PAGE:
Distribution: (HA-AS, HST-AS, SSC-AS)
Academic Career: UG Instructor: Adam Smith (ats73)
Full details for ARKEO 2430 : The Rise and Fall of Civilization
ARKEO 2668 Ancient Egyptian Civilization

The course surveys the history and culture of pharaonic Egypt from its prehistoric origins down to the early first millennium bce. Within a chronological framework, the following themes or topics will be considered: the development of the Egyptian state (monarchy, administration, ideology), social organization (class, gender and family, slavery), economic factors, and empire and international relations.

Distribution: (HA-AS, ALC-AS, HST-AS)
Academic Career: UG Instructor: Christopher Monroe (cmm253)
Full details for ARKEO 2668 : Ancient Egyptian Civilization
ARKEO 2711 Archaeology of the Roman World: Italy and the West

With megacities, long-distance trade, and fluid identities, the Roman empire can seem uncannily close to our modern world. This course adopts a thematic approach to explore whether this is a valid parallel, based on archaeological evidence ranging from temples to farms, from wine containers to statues.

Distribution: (HA-AS, HST-AS)
Academic Career: UG Instructor: Astrid Van Oyen (av475)
Full details for ARKEO 2711 : Archaeology of the Roman World: Italy and the West
ARKEO 2729 Climate, Archaeology and History

An introduction to the story of how human history from the earliest times through to the recent period interrelates with changing climate conditions on Earth. The course explores the whole expanse of human history, but concentrates on the most recent 15,000 years through to the Little Ice Age (14th-19th centuries AD). Evidence from science, archaeology and history are brought together to assess how climate has shaped the human story.

Distribution: (HA-AS, HST-AS)
Academic Career: UG Instructor: Sturt Manning (sm456)
Full details for ARKEO 2729 : Climate, Archaeology and History
ARKEO 2800 Introduction to the Arts of China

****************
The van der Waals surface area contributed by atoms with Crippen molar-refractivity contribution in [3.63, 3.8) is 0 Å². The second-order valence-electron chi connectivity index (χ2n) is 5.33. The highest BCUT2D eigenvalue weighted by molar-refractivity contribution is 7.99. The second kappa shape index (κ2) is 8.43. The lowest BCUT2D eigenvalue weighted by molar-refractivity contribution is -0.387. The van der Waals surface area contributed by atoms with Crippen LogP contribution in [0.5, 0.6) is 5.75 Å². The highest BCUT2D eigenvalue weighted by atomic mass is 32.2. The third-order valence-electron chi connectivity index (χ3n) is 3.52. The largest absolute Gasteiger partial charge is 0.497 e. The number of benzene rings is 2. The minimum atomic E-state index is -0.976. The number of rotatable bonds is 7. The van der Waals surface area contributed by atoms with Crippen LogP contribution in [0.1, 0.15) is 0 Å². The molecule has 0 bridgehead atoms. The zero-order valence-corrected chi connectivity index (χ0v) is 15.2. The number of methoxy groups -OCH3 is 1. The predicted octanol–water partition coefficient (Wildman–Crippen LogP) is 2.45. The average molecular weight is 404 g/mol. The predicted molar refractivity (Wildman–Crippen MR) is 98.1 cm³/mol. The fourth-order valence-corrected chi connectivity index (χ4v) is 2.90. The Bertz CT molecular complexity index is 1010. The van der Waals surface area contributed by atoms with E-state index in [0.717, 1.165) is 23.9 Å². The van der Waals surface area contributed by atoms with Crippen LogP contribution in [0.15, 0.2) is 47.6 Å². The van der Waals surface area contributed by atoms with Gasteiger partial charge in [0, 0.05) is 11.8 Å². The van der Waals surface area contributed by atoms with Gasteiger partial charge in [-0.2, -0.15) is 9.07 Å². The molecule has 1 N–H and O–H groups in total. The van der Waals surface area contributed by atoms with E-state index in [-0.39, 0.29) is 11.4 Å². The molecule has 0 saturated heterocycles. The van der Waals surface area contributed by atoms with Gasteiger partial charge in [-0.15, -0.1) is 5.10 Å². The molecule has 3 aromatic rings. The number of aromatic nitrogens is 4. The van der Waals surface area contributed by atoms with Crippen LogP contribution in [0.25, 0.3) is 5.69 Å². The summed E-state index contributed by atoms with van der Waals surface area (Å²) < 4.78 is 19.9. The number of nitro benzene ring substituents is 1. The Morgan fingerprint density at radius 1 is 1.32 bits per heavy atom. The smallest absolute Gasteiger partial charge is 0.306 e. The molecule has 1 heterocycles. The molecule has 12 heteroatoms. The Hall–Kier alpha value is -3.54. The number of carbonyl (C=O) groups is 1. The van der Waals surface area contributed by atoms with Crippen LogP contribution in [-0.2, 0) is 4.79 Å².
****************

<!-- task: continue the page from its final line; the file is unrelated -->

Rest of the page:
This course offers a survey of the art and culture of China from the Neolithic period to the twenty-first century to students who have no previous background in Chinese studies. The course begins with an inquiry into the meaning of national boundaries and the controversial definition of the Han Chinese people, which will help us understand and define the scope of Chinese culture. Pre-dynastic (or prehistoric) Chinese culture will be presented based both on legends about the origins of the Chinese and on scientifically excavated artifacts. Art of the dynastic periods will be presented in light of contemporaneous social, political, geographical, philosophical and religious contexts. This course emphasizes hands-on experience using the Chinese art collection at the Herbert F. Johnson Museum of Art for teaching and assignments. In addition to regular sections conducted in the museum, students are strongly encouraged to visit the museum often to appreciate and study artworks directly.

Distribution: (LA-AS, ALC-AS, HST-AS)
Academic Career: UG Instructor: An-Yi Pan (ap76)
Full details for ARKEO 2800 : Introduction to the Arts of China
ARKEO 2846 Magic and Witchcraft in the Greco-Roman World

This introductory course explores the roles of amulets, love potions, curse tablets, and many other magical practices in ancient Greek and Roman societies. In this course, you will learn how to invoke the powers of Abrasax, become successful and famous, get people to fall desperately in love with you, and cast horrible curses on your enemies! We will also examine a range of ancient and modern approaches to "magic" as a concept: what exactly do we mean by "magic," and how does it relate to other spheres of activity, like religion, science, and philosophy? When people (in ancient times or today) label the activities of others as "magic," what are the social and political consequences of that act? As we investigate the practices that Greeks and Romans considered "magical," we will also explore what those practices can teach us about many other aspects of life in the past, such as social class, gender, religion, and ethnic and cultural identity.